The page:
I named my dogs Verlaine and Rimbaud, both mutts who liked getting into other people’s garbage.
They weren’t well-mannered or well-kempt, but friendly in a panhandler sort of way, inseparable in their shakedowns. Yet those probing eyes… They were enough to turn even the most calloused soul into a poet.
Jim Doss lives with his wife and three children in Sykesville, Maryland, and earns his living as a software engineer. He has previously published two books of poems: Learning to Talk Again, and What Remains. In partnership with Werner Schmitt, he also published a book of German translations entitled The Last Gold of Expired Stars: The Complete Poems of Georg Trakl 1908 – 1914. In his spare time, he is an editor for the Loch Raven Review.
He cared more than words could say. All the signs were there. One day, she was depressed; another, enthusiastic. He experienced her life in snapshots — health, sickness, good times and bad ones — more devoted than any husband.
He lifted his leg, left his reply, and proceeded to the next hydrant.
Philipp M. Selman is a graphic artist, musician, historical martial artist, and professional copywriter. His art, music, and writing can be found at pmselman.com
There never needed to be smoke to signal a fire for Rodrigo.
News reports, assumptions, stereotypes; call him jaded, but with most things the cynicism served him well.
But he never questioned her. She was pure. Gentle. Perfect. His refuge. A confidante. A companion. The one.
The finest Chihuahua ever.
Rob Goss is a Tokyo-based writer. Learn more about him at tokyofreelance.com.
Buddy suspected the slumbering Sadie wouldn’t appreciate playful whispers. But he often traveled the trail of wanton disobedience.
Quivering in anticipation, he cautiously nuzzled her velvety ear. It twitched violently, slapping her assailant across the face.
Let sleeping dogs lie, they silently agreed, flicking their tails and closing their eyes.
By day, Lawrence Frank sits in a psychotherapist’s chair, inhaling life’s darkest moments. In the silence of night, he locks the door, switches seats, and exhales to the page.
He stood there and waited. The dark encroached, then bathed him. It was there, it was coming, it was watching. Its eyes radiated in the near distance, its fur bristled and shimmered in the Moon’s gaze, its legs arched in readiness.
Then it pounced!
“Argh! Hello Fluffy, got me again.”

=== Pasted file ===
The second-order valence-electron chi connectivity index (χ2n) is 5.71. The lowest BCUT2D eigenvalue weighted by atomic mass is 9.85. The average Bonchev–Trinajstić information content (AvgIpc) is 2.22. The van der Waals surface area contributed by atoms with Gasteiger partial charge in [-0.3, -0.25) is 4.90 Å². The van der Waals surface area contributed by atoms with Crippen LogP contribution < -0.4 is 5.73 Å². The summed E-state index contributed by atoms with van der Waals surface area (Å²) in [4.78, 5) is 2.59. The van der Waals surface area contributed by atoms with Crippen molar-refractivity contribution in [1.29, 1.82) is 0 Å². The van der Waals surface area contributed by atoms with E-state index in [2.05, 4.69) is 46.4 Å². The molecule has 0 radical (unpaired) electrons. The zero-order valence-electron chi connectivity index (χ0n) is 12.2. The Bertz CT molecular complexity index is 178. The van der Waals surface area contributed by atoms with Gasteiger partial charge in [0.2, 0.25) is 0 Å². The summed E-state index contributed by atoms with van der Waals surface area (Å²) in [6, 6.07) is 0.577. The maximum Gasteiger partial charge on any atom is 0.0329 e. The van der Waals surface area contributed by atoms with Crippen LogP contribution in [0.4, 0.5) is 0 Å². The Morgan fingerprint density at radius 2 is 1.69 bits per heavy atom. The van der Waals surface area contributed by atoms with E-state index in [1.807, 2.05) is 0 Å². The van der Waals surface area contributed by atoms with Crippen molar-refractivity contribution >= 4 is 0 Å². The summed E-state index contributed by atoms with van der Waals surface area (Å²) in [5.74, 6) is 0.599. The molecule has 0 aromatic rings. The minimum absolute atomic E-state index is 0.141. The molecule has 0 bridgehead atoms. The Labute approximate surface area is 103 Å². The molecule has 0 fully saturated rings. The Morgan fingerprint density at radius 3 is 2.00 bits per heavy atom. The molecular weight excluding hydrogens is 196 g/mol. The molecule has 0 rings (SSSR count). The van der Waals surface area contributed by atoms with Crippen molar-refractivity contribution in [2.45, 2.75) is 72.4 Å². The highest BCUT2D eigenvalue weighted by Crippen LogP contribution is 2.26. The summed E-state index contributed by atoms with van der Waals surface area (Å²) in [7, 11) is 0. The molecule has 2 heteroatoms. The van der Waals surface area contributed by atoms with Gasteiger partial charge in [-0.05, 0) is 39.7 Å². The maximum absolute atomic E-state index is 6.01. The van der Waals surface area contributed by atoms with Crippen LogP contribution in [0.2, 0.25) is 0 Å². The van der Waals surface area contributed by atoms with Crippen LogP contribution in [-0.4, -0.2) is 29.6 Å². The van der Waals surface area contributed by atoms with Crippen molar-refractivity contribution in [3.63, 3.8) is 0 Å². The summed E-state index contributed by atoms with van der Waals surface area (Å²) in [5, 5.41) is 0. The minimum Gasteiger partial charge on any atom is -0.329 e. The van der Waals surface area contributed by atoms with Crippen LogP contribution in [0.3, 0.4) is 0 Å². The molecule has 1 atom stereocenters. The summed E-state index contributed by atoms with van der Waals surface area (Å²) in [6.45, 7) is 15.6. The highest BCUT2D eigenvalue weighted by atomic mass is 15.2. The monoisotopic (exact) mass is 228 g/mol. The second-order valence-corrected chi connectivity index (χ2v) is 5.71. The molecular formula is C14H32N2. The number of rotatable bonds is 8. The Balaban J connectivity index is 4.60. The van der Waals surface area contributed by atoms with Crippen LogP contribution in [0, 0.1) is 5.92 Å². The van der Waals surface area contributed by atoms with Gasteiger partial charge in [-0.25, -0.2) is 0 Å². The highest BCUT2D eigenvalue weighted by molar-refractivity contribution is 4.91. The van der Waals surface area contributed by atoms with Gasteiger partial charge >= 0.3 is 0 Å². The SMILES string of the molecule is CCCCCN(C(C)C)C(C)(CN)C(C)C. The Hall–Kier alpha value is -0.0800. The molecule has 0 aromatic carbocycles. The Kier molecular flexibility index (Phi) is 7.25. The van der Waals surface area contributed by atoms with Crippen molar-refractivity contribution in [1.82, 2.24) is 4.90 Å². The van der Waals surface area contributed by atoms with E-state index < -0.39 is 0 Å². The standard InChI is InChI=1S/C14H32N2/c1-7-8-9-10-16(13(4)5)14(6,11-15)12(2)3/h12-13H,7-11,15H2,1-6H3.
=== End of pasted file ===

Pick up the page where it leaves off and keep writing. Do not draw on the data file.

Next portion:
David enjoys writing random stories and playing with his terrible hounds.
Bertie Beagle’s dinner party had not been a success.
Spencer Spaniel had poured scorn on the minestrone. Hattie, a hotheaded dachshund, had shot his marrowbone risotto down in flames. He’d had to get the Hoover out to get rid of them.
Bertie enjoyed his cigarette that night. He’d earned it.
Brian Ross is a nurse and low-fi poet, fighting a losing battle against middle age. His motto is “So little time, so many biscuits…” Read more at maungybadger.blogspot.co.uk.
Karma. The good kind.
When we moved into our first home, our pitbull, Wally, kept finding his way into the neighbor’s yard to play with their dogs. Well, Wally passed away a few weeks ago and now our new neighbor’s dog, Jackie, is digging into our yard.
We’re not complaining.
Mathew Allan Garcia lives in Hesperia, California with his wife, his three dogs, and his bear-dog hybrid named Zansa. He serves as the managing editor at Pantheon Magazine (www.pantheonmag.com), and writes a bi-weekly column entitled Funeral Songs at Parable Press. His work has been published at Shotgun Honey, Absinthe Revival, B O D Y Literature, Swamp Biscuits & Tea, among others. Sometimes, between it all, he has a chance to breathe.
A man sits in an overstuffed chair in the middle of a room. There is nothing else in the room except for about twenty dogs, most of them barking. There is a loaded revolver beside the chair.
Once a day the man gets up and shoots one of the dogs.
Richard Pannbacker is a retired biochemist/teacher/sheepfarmer living in Manhattan, Kansas. He writes short stories, short short stories and still shorter seven-line flash fiction. He is the winner of the 22nd Annual “Kansas Voices” short story contest and has had short stories accepted by Pill Hill Press and The Right-Eyed Deer.